Wednesday, April 21, 2010

The Ten Percent Solution?

For most of Guambat's six decades plus long life, the standard, wet-finger-in-the-air benchmark for interest rates has been ten percent. Mind you they have fluctuated, and rather violently in the 1980's, but for the most part you'd often hear people say, "well, assume you get 10% ...."

Since Greenspan, however, real and nominal rates have been south of that 10% "norm".

Are we soon to revert to mean? You might expect so if we continue to be stuffed full of stimulus and bail out moneys, but where're the "green shoots" of inflation that would get us there?

Well, Australia has been raising rates multiple times in the last year due to heating economy, and China (always China) has been reporting trouble holding its tiger in line, and now this:

Sharp inflation rise may force Bank to raise interest rates
Sharply higher petrol, gas and food prices have pushed inflation to "uncomfortably high" levels, ahead of City expectations, raising fears that the Bank of England may need to lift interest rates sooner than expected. The cost of motoring is about 17 per cent up on a year ago, and some food prices may spike further as a result of the no-fly zone restricting imports of some fruit and vegetables.

The spike in inflation will also further depress the real returns being offered to savers. The real return on an average no-notice account, after basic tax and inflation, today stands at minus 2.82 per cent, according to the price comparison website Moneyfacts.

Although still historically low, British inflation is markedly higher than in other comparable advanced economies. "Core" inflation, which strips out volatile items such as fuel and food, is also up, from 2.9 per cent to 3 per cent.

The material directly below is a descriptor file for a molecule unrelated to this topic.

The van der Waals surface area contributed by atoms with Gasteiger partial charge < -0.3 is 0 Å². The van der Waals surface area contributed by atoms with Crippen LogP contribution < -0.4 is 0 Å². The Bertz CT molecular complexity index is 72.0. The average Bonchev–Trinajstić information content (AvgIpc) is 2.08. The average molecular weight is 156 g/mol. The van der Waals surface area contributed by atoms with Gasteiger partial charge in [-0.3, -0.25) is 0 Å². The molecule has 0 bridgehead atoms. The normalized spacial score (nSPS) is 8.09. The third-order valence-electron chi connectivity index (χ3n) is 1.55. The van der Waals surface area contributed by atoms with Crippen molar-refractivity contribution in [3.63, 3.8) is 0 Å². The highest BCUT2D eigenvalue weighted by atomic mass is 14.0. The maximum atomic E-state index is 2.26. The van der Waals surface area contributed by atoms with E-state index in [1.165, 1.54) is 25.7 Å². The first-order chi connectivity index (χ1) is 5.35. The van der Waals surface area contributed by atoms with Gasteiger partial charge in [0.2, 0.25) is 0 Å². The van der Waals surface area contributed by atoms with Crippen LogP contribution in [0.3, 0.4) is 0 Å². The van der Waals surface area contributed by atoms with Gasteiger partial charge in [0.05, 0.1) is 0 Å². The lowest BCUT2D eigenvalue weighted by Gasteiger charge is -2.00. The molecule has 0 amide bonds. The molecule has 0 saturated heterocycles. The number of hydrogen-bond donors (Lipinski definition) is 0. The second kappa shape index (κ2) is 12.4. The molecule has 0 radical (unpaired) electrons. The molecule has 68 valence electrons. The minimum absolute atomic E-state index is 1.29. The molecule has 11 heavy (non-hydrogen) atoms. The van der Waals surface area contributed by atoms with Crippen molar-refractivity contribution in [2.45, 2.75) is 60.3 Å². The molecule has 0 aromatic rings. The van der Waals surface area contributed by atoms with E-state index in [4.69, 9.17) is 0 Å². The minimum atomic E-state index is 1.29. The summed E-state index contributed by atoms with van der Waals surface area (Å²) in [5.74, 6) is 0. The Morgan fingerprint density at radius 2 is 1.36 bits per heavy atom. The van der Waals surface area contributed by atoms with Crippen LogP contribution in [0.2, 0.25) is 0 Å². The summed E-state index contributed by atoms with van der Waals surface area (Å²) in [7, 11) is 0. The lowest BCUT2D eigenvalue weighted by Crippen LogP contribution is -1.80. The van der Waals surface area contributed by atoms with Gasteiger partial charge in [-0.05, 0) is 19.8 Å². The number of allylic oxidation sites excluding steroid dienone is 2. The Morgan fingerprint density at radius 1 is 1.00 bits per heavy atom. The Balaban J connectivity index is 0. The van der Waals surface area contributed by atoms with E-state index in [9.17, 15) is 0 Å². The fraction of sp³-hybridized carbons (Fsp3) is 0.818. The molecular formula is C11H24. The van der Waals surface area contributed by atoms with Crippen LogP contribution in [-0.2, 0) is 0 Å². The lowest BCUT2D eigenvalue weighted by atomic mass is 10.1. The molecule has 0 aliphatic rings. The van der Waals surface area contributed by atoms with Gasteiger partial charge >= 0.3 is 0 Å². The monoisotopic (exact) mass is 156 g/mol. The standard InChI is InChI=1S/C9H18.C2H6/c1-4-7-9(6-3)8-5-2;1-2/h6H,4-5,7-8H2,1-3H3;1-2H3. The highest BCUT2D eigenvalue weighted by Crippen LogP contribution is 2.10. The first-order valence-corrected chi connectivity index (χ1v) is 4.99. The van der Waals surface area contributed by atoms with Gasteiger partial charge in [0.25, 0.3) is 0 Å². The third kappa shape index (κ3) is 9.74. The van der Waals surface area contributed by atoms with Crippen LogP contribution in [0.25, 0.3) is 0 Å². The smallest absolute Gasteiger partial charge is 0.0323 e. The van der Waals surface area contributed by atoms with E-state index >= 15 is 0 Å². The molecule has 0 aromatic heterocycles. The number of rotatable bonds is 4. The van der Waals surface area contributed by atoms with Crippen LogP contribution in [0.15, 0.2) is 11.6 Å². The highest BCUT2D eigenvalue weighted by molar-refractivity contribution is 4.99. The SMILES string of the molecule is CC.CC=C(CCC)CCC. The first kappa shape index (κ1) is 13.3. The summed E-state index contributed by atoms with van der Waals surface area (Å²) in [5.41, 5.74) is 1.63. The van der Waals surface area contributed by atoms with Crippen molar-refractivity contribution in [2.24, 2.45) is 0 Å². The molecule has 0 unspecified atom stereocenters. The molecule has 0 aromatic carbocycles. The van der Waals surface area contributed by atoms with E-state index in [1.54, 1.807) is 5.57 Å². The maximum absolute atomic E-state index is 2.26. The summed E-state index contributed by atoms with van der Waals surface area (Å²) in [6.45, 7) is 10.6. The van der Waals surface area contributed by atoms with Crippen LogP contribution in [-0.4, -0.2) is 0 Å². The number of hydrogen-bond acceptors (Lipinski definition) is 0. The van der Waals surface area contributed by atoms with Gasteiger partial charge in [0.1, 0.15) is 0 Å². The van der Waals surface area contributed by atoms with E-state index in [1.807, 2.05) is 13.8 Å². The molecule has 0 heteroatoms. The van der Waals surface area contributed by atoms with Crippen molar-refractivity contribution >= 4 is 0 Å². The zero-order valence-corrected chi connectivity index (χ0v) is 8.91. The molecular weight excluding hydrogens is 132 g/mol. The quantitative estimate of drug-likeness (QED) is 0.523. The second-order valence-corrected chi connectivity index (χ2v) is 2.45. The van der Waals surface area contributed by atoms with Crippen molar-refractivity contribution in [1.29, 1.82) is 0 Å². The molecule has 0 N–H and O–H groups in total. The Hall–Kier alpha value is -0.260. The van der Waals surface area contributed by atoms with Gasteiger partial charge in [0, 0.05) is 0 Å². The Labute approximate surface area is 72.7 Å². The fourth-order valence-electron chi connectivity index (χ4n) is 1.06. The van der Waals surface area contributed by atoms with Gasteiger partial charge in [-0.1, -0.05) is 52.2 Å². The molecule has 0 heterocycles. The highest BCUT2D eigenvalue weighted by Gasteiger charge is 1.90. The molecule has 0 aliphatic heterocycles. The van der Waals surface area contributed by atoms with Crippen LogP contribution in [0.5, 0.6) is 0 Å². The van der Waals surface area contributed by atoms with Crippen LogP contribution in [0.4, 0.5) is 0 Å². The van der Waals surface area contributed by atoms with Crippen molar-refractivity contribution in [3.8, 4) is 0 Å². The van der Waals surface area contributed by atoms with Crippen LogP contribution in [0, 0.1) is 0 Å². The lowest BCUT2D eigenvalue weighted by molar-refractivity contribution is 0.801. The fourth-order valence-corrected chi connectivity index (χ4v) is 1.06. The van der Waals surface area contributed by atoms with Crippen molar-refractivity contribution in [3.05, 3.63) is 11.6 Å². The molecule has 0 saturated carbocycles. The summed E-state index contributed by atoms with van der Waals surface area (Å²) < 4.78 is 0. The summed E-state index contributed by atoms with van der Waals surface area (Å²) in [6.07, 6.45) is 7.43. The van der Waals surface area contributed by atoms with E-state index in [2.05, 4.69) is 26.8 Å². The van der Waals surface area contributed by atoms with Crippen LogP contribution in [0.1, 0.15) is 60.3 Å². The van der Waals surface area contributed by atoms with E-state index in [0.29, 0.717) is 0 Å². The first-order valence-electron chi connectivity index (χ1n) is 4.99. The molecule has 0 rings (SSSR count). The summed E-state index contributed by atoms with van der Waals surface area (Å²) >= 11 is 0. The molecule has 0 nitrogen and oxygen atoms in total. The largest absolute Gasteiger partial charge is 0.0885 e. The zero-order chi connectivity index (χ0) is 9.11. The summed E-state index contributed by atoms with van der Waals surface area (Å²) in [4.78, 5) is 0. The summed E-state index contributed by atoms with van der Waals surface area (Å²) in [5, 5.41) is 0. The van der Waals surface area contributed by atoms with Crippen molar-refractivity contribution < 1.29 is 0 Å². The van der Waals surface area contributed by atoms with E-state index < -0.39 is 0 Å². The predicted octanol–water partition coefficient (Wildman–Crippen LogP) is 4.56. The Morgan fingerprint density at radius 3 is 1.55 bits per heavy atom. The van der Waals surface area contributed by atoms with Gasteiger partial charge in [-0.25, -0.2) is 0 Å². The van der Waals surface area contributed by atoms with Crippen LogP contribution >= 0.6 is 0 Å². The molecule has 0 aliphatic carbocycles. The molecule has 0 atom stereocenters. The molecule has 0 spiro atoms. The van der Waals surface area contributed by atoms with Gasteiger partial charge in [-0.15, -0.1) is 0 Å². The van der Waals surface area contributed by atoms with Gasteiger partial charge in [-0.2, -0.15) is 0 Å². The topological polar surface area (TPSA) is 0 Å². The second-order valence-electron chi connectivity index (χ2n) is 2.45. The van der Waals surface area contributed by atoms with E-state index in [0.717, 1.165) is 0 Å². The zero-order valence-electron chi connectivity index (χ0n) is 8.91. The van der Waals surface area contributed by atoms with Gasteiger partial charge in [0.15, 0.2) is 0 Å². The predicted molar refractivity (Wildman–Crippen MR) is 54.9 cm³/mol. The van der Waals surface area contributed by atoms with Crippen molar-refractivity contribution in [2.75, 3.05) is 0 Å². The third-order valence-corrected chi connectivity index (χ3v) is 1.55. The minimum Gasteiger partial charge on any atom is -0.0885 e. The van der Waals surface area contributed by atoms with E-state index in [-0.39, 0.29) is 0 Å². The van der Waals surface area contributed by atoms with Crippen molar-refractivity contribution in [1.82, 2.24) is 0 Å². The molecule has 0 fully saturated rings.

California home default cases plunge
Mortgage default notices — the first step toward foreclosure — plunged 40.2% statewide in the first three months of the year compared with the same period in 2009, according to San Diego research firm MDA DataQuick.

Foreclosure sales dropped 1.7% from a year earlier and 16.1% from the last three months of 2009, DataQuick said Tuesday.

The numbers suggest that the housing market won't be flooded by a fresh wave of bank repossessions, which had been seen as a major threat to the market's recovery.
BOJ's Nishimura: signs Japan escaping deflation
Bank of Japan Deputy Governor Kiyohiko Nishimura said on Wednesday there are positive signs that Japan will escape deflation.

"It can be said that some beams of light are starting to break through a thick cloud of deflation."
India Boosts Rates To Tackle Inflation
As expected, India has joined Australia in lifting rates more than once to try and control a strong recovery.

Vietnam and Malaysia have also lifted rates, China has started a small tightening via lifting asset ratios and curtailing bank lending and Singapore has boosted the value of the Singapore dollar as a first, and possibly only step to start controlling a strong rebound.

First signs of an inflationary spring, or still too much to swallow?



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